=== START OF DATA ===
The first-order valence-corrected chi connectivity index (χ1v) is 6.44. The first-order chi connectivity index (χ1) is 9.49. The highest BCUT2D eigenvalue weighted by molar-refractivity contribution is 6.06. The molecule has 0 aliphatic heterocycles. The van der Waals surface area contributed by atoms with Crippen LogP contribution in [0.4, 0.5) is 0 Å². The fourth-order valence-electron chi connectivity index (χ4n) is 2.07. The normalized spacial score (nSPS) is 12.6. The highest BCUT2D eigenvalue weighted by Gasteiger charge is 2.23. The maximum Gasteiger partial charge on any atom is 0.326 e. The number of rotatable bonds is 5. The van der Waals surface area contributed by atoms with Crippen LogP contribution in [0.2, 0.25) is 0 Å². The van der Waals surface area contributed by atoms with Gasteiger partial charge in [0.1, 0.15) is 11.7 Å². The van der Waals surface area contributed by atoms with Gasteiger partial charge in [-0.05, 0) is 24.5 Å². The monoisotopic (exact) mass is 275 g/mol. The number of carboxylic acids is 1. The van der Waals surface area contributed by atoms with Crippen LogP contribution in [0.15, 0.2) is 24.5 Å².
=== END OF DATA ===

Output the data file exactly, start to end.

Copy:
The first-order valence-corrected chi connectivity index (χ1v) is 6.44. The first-order chi connectivity index (χ1) is 9.49. The highest BCUT2D eigenvalue weighted by molar-refractivity contribution is 6.06. The molecule has 0 aliphatic heterocycles. The van der Waals surface area contributed by atoms with Crippen LogP contribution in [0.4, 0.5) is 0 Å². The fourth-order valence-electron chi connectivity index (χ4n) is 2.07. The normalized spacial score (nSPS) is 12.6. The highest BCUT2D eigenvalue weighted by Gasteiger charge is 2.23. The maximum Gasteiger partial charge on any atom is 0.326 e. The number of rotatable bonds is 5. The van der Waals surface area contributed by atoms with Crippen LogP contribution in [0.2, 0.25) is 0 Å². The van der Waals surface area contributed by atoms with Gasteiger partial charge in [0.1, 0.15) is 11.7 Å². The van der Waals surface area contributed by atoms with Gasteiger partial charge in [-0.05, 0) is 24.5 Å². The monoisotopic (exact) mass is 275 g/mol. The number of carboxylic acids is 1. The van der Waals surface area contributed by atoms with Crippen LogP contribution in [0.15, 0.2) is 24.5 Å².